French President Emmanuel Macron seems, as much as any world leader, to have developed a rapport with his American counterpart Donald Trump.
But will their apparent bond help European capitals in their struggle to save the Iran nuclear deal from Trump's wrath?
The idea will be tested Monday when the young French leader begins a state visit in Washington, and European diplomats have a lot invested in what seems a tricky task.
There is not much time. Trump is due to decide by May 12 whether talks with Paris, Berlin and London on tougher anti-Iran measures have advanced far enough.
If he feels the "flaws" in the 2015 deal have not been adequately repaired, he may decide to withdraw his support, opening the way for renewed US sanctions that could torpedo the whole accord.
Europe would see this as a disaster, both in terms of the deal itself -- a central plank in their non-proliferation strategy -- and in terms of relations with Washington.
If anyone can talk down Trump, it might be Macron, who has better relations with the White House than his British and German counterparts Theresa May and Angela Merkel.
Paris was the first European ally to suggest tougher measures against Iran's ballistic missile programs to "supplement" the nuclear deal -- but will that suffice?
Trump also wants to reform the agreement itself to end the so-called "sunset clauses" that would allow Iran to progressively restart parts of its nuclear program after 2025.
Macron has urged Trump not to scrap the deal in the absence of an alternative.
"I don't have any Plan B for nuclear -- against Iran," Macron told Fox News Sunday in an English-language interview, arguing that working to curb Tehran's missile program and contain its regional influence could be accomplished in addition to the 2015 accord.
"So that's a question we will discuss," he said, as he prepared to head to Washington.
The West cannot unilaterally reopen the text, and Iran has said the deal is final and warned it is ready to relaunch its nuclear program -- which the West alleges is designed to produce an atomic bomb -- if it fails.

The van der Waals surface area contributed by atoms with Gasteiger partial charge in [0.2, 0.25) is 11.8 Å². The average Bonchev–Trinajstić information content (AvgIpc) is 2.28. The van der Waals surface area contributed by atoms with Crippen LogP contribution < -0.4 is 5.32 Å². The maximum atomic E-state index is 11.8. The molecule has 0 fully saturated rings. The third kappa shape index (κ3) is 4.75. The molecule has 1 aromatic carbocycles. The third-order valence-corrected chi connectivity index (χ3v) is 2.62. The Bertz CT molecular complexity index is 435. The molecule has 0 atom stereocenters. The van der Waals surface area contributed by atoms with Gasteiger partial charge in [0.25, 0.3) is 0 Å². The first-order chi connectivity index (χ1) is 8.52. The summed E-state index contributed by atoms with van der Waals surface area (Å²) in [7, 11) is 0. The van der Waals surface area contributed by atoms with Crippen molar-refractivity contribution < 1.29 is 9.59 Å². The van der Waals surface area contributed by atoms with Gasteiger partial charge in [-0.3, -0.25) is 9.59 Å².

In addition, the agreement was the fruit of months of intense diplomacy between Britain, China, France, Germany, Russia and the United States -- under EU auspices.
Only Trump wants to rip it up.
"It's a dialogue of the deaf," complained one European envoy. A US diplomat acknowledged that getting Trump to buy in will be the "trickiest" part of the problem.
British, French and German representatives have been in deep talks with the US State Department's head of policy Brian Hook on what a supplemental deal would look like.
But the representatives complain privately that, despite progress with their American counterparts, they have no idea whether they are close to an agreement that the mercurial president would accept.
To appease Trump, European capitals are working on a document that would amount to a political engagement to prevent Iran from returning to the nuclear path after the 2015 deal starts to expire.
The Europeans could even call such a statement a new "deal," if it convinces the US leader to stay within the terms of the original and "true" agreement.
Therein lies the rub.
"He hates the deal," another European diplomat acknowledged.
All Hook can say is that once he comes to terms with his European partners, it will be up to Trump, in consultations with his hardline new National Security Advisor John Bolton, to decide.
"If we can reach an agreement, then that will be presented to the president by the secretary of state and the NSA, and then he will make a decision on whether he wants to remain in the deal or stop waiving sanctions," Hook said.
"We always have to prepare for any eventuality, and so we are engaged in contingency planning because it would not be responsible not to engage in it."
The appointment of Bolton, an avowed Iran hawk, fueled Europe's pessimism, as did the nomination of CIA director Mike Pompeo to become the next US secretary of state.
But Pompeo, who has always talked tough on Iran, played down the May 12 deadline in his Senate confirmation hearing.
"I want to fix this deal. That's the objective," he told lawmakers concerned that he might push for war.
"If there is no chance to fix it, I'll recommend to the president we do our level best to work with our allies to achieve a better outcome and better deal. Even after May 12th, even after May 12th, there's still much diplomatic work to be done."
As the deadline looms, even some of the more hawkish Washington pundits have begun to suggest the return of US nuclear-related sanctions could be postponed until a new fixed date.
But if all the talk fails and Trump follows his clear inclination to tear up the "terrible deal," there appears to be no alternative, at least from Europe.
After Macron's visit, there is only one from Merkel, whose chemistry with the US leader appears more toxic than productive, and then the ball is in Trump's hands.